As the beads are porous and the selected molecule to be captured must diffuse into the pores of the media to be captured, the speed and capacity of the system are diffusionally limited. There are two diffusional limitations, one surrounding the bead where a film of material may form and inhibit movement of the selected molecule to the surface of the bead and a second internal diffusional resistance which is determined by the size, number and length of the pores formed in the bead surface. Additionally, the permeability of the media is related to bead size (which can vary widely) as well as the media stability. Larger beads and beads with larger pores tend to have higher permeability. Beads that are not subject to or less subject to compression (by the weight of the beads above them coupled with the pressure under which the fluid flows through the bed) also tend to have greater permeability. However, at high flow rates, permeability does decrease and dynamic capacity also decreases.
An alternative has been to use membrane or monolithic adsorbers. For membrane and monolithic media, the convective flow is directly in contact with absorbing surface. Absorbing entities do not have to rely on diffusion to reach the absorbing surface. Because the convective flow is in direct contact with the absorbing surface in monolithic and membrane media, the fluid flow and absorbing capacity are coupled. For example, the surface area of a membrane decreases with increasing average pore size. Because the binding capacity is a surface phenomenon in this design, as the pore size increases the binding capacity decreases. However, one advantage of this surface dominated binding is that the dynamic capacity is essentially the same as the equilibrium or static capacity because there is no mass transfer resistance provided by the structure of the media to absorption. Equilibrium or static capacity refers to the quantity of the target molecule that is absorbed or adsorbed after a contact time sufficient to ensure thermodynamically complete utility of absorption or adsorption sites in the media. Unfortunately, because the surface area dictates the binding capacity, there are limits to the binding capacity one can achieve for a given permeability due to the coupled flow and binding properties.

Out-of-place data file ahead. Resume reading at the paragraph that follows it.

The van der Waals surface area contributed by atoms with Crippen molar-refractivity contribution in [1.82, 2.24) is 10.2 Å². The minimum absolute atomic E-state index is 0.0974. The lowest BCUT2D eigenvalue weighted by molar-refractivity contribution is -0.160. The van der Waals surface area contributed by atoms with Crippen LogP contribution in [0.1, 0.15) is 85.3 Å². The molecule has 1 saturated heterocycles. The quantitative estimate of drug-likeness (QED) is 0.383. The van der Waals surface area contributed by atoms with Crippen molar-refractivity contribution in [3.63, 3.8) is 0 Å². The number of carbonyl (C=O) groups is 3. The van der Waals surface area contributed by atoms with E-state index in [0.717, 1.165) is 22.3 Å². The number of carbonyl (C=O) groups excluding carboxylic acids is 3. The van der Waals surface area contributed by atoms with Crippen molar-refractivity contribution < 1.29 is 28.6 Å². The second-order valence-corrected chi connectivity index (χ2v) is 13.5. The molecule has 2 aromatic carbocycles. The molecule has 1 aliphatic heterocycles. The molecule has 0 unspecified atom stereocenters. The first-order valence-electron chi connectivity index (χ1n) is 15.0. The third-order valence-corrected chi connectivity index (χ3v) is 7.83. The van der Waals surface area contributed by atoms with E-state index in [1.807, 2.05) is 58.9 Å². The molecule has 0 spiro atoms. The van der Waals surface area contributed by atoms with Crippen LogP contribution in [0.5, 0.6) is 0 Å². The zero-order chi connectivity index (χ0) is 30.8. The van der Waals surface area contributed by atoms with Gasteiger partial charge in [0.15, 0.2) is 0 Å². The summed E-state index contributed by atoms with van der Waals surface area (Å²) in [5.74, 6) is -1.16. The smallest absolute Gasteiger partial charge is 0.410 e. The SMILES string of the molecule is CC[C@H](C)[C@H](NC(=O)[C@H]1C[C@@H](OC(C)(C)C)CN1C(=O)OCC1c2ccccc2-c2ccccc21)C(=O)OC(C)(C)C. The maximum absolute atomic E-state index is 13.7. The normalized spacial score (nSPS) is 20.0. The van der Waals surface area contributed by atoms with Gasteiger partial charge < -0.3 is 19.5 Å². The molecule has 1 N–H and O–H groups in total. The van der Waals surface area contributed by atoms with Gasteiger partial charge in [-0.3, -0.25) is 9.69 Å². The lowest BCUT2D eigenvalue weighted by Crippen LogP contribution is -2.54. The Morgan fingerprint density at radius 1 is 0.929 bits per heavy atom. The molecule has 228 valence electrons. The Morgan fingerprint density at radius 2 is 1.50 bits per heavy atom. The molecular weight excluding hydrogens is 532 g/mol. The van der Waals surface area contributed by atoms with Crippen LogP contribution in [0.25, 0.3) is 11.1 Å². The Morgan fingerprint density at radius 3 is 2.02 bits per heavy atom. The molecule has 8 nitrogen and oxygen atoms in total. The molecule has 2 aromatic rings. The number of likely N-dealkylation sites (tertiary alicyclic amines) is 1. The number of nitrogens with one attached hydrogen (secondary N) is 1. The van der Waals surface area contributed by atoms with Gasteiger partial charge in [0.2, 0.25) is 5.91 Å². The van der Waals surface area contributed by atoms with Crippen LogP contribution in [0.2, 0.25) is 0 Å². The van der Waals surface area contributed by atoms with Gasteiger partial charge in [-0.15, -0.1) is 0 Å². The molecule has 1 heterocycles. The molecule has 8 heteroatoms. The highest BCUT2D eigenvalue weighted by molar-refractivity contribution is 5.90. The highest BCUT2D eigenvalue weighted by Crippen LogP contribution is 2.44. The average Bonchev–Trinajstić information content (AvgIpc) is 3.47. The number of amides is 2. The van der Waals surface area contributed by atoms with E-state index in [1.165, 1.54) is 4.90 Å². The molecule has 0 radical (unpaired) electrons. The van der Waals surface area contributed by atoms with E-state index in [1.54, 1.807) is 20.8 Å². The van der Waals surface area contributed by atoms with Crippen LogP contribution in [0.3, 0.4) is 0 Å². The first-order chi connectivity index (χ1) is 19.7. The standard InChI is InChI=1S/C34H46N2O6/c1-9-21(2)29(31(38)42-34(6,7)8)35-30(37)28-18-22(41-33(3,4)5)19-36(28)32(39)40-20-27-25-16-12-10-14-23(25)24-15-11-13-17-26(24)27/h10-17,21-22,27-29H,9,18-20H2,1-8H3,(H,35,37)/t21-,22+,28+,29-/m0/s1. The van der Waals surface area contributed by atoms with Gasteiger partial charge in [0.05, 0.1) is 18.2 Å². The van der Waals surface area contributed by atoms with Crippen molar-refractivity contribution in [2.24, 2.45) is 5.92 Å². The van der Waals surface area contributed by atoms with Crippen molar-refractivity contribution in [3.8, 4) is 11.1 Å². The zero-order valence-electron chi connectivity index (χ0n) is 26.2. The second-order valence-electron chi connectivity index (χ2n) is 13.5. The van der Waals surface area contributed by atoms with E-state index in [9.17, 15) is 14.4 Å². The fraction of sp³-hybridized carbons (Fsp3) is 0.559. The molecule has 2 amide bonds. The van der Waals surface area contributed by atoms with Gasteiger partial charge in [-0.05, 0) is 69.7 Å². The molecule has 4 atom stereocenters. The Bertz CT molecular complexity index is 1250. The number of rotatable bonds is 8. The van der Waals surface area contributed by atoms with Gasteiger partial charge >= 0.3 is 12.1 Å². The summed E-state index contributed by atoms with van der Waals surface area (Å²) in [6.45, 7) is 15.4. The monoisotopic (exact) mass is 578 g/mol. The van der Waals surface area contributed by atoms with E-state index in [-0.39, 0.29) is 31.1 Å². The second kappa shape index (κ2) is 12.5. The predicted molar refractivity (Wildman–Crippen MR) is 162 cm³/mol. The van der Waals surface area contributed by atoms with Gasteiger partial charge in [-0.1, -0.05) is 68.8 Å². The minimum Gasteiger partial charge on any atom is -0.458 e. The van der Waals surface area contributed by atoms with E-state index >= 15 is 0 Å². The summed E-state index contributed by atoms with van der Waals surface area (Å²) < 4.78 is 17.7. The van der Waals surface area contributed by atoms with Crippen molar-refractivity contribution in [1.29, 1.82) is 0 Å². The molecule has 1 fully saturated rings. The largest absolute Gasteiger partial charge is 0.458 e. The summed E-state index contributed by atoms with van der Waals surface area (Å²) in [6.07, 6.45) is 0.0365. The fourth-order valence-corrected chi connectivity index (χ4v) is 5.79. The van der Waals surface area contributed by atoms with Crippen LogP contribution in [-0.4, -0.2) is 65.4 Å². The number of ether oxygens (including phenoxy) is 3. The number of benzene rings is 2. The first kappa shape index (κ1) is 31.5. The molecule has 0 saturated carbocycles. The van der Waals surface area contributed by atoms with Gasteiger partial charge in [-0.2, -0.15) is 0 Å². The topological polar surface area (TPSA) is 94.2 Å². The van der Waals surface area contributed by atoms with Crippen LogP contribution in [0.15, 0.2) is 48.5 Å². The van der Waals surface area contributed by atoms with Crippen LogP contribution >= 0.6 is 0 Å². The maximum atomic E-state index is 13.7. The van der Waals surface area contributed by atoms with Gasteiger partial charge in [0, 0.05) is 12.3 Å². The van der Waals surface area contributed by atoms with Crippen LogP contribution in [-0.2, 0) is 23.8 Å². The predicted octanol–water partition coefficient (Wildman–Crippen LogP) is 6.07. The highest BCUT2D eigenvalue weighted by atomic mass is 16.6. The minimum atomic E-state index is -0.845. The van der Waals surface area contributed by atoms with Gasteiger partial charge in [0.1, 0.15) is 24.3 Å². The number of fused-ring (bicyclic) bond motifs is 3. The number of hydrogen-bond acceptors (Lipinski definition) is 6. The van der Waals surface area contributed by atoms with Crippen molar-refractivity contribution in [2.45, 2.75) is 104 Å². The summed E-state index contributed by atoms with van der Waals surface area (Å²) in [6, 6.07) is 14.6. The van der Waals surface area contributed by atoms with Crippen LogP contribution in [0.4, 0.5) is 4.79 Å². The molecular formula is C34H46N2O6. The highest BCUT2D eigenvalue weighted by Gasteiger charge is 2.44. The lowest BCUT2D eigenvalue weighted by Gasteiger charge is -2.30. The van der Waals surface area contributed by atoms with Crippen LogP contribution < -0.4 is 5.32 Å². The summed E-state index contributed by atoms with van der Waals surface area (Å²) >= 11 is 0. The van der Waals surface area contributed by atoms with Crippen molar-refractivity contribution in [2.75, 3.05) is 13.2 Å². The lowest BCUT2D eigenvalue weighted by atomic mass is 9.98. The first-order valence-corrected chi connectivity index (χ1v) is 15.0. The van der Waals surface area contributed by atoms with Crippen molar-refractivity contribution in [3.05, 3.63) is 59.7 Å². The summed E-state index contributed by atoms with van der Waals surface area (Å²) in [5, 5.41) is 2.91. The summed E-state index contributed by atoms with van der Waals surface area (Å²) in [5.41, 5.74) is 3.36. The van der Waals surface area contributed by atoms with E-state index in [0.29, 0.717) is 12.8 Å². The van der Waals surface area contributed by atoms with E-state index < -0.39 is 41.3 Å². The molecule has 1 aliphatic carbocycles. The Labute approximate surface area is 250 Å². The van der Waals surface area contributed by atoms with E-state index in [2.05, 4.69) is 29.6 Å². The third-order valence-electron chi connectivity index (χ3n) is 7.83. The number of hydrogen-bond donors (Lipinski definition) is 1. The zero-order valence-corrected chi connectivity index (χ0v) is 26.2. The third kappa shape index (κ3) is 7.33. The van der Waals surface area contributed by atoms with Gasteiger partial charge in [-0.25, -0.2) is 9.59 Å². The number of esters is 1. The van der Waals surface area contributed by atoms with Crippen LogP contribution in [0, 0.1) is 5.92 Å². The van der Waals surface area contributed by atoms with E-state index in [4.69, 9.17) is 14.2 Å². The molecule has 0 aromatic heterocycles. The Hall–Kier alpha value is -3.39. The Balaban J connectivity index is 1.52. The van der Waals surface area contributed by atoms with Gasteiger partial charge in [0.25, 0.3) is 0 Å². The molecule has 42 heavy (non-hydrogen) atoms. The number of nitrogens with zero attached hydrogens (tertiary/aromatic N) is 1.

One example of a surface functionalized monolith is taught by Cerro et al., Biotechnol. Prog 2003, 19 921-927 (Use of ceramic monoliths as stationary phase in affinity chromatography), in which thin, surface-active only, agarose coatings on ceramic monoliths were created by impregnating the monolith with the traditional hot solution of agarose, followed by removal of excess hot agarose solution from the cells within the monolith using compressed air and subsequently cooling the monolith to gel the agarose coating.